I’ll admit, when I was still with J, we clashed a bit about my time spent on Twitter. But it wasn’t because he didn’t trust me talking to other men; it was the sheer amount of time I spent online. We were going through such hard times, I turned outward for comfort, seeking it in the words of people I came to know and adore on the other side of the world, or only a few streets away, or in the next county. Our feelings for each other were already turning pale, and this exacerbated the situation. I doubt it would’ve mattered so much, otherwise. I know I should have taken more time to focus on him, should have turned inward to comfort him when he needed me most. Such is the way of a fading relationship. I hope I never have to go through it again, nor him.

      All this snappy, flirty conversation … it’s kept me going. Glad to be one of your Twitter girlfriends πŸ˜‰ x

  6. Terry Tyler says:

    I really agree with you. Flirting is light and fun and makes people smile. Problem is, men think it means you fancy them 😦

    With you on the time travel thing, too. It would be the thing I’d wish for as well.

    • raishimi33 says:

      Yes, I’ve been accused of the usual – “cock tease”, “slut”, “harpy”, to name but a few of the less pleasant ones. And that was just the women attached to these guys πŸ˜‰

      But if someone’s already insecure in their relationship, or in themselves, they’ll see what they want to see. Likewise for someone who can’t differentiate between women and sex. We actually do have minds too, and like a decent bit of flirty banter as much as any guy. It doesn’t mean we’re leading them on, only that we’re having a laugh. If I really wanted to show someone I cared, I doubt I’d engage in that kind of thing anyway. I’d be too shy, would care too much about what they thought of me – unless they’d made it explicitly clear that they felt the same way.

  7. John Weeast says:

    Flirting is always a mood lifter and yes, I’m doing it all the time. Sometimes unintentionally, it just comes out that way. Yes, it can be taken wrong, but as a guy I’m supposed to be clueless anyway πŸ˜‰

  8. kwizoe says:

    I agree, flirting can be fun, and make people feel a little special, but like it’s been mentioned, people think it means more than it does. Either, they think you are overtly sexual, or that you want them, when you definitely do not want them. I don’t know why it can’t just be harmless fun that boosts our mood?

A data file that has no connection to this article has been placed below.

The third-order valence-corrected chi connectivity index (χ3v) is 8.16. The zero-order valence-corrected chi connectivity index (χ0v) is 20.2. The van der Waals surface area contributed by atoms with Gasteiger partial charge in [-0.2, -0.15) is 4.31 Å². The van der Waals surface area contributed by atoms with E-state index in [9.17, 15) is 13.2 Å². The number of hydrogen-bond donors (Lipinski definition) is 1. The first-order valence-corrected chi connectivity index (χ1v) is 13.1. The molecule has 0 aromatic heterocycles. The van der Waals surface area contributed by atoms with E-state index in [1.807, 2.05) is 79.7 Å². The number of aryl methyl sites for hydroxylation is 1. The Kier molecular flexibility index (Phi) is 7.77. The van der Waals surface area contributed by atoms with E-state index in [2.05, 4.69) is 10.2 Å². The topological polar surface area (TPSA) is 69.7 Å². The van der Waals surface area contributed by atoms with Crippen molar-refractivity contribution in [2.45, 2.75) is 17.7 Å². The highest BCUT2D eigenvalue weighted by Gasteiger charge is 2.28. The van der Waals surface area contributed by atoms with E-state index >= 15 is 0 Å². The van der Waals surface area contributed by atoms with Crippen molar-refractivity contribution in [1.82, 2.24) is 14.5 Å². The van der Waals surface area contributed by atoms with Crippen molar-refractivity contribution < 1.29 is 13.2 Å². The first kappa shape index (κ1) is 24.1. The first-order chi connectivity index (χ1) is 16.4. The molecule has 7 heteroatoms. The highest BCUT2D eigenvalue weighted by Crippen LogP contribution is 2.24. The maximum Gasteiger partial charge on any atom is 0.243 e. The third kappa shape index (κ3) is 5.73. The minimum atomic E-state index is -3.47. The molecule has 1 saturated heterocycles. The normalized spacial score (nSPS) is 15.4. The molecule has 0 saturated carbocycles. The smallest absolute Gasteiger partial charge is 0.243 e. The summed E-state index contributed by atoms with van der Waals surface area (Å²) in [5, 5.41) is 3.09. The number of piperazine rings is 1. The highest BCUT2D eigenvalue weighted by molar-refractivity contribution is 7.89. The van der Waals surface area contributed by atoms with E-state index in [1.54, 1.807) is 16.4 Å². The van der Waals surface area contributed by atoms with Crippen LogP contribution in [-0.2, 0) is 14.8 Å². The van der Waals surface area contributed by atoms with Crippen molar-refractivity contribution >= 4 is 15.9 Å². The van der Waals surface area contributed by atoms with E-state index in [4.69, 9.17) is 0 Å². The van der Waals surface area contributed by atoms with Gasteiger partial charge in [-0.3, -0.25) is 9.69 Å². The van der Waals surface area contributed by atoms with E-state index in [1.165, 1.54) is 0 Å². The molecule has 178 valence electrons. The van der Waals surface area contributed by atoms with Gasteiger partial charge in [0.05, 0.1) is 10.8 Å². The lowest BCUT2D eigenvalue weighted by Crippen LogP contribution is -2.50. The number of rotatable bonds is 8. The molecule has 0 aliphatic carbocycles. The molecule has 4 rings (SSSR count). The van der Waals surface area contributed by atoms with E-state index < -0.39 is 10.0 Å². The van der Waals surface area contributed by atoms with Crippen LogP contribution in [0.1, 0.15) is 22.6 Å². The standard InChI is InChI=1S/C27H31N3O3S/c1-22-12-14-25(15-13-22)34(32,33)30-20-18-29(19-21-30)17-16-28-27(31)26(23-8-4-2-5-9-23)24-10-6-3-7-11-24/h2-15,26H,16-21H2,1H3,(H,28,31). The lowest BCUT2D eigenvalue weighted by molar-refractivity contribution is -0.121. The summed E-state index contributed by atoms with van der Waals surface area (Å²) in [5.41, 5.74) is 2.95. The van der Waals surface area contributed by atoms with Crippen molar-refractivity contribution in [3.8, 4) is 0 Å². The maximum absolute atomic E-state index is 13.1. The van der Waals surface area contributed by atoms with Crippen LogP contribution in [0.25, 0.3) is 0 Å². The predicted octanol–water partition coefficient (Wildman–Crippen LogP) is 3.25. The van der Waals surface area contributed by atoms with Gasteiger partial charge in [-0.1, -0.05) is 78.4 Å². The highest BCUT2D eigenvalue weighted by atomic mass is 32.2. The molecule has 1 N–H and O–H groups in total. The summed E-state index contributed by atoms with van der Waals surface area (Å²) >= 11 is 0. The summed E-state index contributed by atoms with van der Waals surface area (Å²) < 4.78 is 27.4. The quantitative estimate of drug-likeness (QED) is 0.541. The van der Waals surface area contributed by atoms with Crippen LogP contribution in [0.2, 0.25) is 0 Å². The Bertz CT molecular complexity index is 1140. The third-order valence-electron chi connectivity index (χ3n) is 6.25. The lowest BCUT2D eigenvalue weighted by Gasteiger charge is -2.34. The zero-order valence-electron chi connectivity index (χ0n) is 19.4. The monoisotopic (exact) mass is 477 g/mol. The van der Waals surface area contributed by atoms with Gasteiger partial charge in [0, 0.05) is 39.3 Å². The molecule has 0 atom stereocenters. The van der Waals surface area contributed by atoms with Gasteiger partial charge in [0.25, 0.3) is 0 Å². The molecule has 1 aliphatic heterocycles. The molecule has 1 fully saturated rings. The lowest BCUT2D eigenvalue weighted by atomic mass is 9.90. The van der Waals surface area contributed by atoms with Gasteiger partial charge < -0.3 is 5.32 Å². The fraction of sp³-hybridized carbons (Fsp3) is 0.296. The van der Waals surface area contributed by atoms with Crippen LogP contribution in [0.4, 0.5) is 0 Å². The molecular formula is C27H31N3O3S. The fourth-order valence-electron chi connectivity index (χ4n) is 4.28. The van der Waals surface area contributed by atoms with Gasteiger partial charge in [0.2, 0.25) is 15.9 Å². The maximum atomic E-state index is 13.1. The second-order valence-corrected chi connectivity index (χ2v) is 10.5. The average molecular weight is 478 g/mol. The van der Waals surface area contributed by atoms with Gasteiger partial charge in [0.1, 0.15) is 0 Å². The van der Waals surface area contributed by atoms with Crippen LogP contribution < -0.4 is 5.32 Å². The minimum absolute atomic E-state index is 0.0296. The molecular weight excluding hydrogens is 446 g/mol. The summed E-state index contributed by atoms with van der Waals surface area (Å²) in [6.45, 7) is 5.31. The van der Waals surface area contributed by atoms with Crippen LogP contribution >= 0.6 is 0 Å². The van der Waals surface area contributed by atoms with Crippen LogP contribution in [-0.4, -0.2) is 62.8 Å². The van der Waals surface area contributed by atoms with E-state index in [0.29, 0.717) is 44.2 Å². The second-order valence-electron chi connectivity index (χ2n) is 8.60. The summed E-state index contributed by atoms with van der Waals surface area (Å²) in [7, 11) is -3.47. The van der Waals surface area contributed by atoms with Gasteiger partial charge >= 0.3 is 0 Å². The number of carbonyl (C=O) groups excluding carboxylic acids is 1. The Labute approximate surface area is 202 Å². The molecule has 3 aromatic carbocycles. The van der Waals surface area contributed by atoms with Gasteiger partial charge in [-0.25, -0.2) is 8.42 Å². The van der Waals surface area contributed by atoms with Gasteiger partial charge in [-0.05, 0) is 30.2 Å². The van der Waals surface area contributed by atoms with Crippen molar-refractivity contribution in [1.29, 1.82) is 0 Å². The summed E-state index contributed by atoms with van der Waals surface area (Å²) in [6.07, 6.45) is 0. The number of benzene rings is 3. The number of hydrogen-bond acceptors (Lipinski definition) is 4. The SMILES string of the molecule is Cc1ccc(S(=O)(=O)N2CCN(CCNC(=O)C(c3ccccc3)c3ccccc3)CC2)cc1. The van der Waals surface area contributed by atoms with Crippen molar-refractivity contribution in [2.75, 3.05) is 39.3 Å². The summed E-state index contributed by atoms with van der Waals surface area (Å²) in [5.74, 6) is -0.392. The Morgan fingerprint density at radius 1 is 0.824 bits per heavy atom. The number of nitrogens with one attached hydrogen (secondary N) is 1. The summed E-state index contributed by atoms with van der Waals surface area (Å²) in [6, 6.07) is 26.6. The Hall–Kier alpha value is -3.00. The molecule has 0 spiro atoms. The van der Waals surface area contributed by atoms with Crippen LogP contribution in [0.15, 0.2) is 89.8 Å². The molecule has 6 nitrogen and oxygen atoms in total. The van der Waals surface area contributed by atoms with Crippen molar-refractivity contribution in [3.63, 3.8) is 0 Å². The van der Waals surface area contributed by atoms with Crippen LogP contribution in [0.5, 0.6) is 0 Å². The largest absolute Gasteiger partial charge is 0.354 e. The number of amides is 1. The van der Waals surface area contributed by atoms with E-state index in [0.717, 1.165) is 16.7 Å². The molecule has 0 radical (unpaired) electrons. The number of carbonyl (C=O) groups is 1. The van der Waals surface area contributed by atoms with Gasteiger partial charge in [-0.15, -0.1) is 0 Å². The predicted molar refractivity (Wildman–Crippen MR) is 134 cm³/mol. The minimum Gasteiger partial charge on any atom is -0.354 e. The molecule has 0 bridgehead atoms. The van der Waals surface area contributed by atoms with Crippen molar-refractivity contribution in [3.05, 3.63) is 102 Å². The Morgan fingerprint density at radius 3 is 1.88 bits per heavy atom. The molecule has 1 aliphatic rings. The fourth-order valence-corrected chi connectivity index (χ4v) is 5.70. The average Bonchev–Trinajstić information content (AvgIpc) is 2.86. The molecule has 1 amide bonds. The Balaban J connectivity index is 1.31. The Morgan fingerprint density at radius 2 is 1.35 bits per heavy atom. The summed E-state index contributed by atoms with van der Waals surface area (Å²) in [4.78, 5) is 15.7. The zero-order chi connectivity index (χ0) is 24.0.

• raishimi33 says:

      “Either, they think you are overtly sexual, or that you want them, when you definitely do not want them.”

      True enough. I’d say it’s about keeping a close eye on what subtext there might be in someone’s words; I’ve noticed that dark hangnail of meaning in someone’s flirting before, and called a halt to it because it was making me uncomfortable. They clearly were taking me more seriously than I’d intended, and it pinged dangerously off my Anti-Control armour. It puts my back up when guys try to take from me – even a look can sometimes get my back up, as happens in the gym every now and then, when I’m trying to work out. I’ll stick my tongue out and swear at them, simply because I’m angry. I want to be left in peace, not feel like I’m being dissected / undressed.

      That being said, on good days when my ego is stoked and I’m rick-rolling on some high or another, I’ll flirt with the best of them. But like I said, the minute it turns too serious, I’m out of there before it can get hostile, as in, “You were leading me on.”

      Nope, dude. That was your ego, hooking you in the nose and the dick.

  9. jabe842 says:

    A great post, and interesting comments. I do agree that flirting is a important component of social interaction, but in my experience it’s easily mislabelled by men AND women. Yes, a standard male response is to read too much into it (I’ve been somewhat guilty of this from time to time) and the flipside of that is that a woman can mistake an equal level of flirtatious behaviour for attraction (wanted or otherwise). It’s a minefield, and as my fellow commentators have implied, it’s unfortunate that everyday flirting can’t be taken on the same level as, say, joke telling or politeness: a pleasant, lighthearted way to bond and to bring a little colour into one’s day.

    And by the way, you all look lovely this evening πŸ˜‰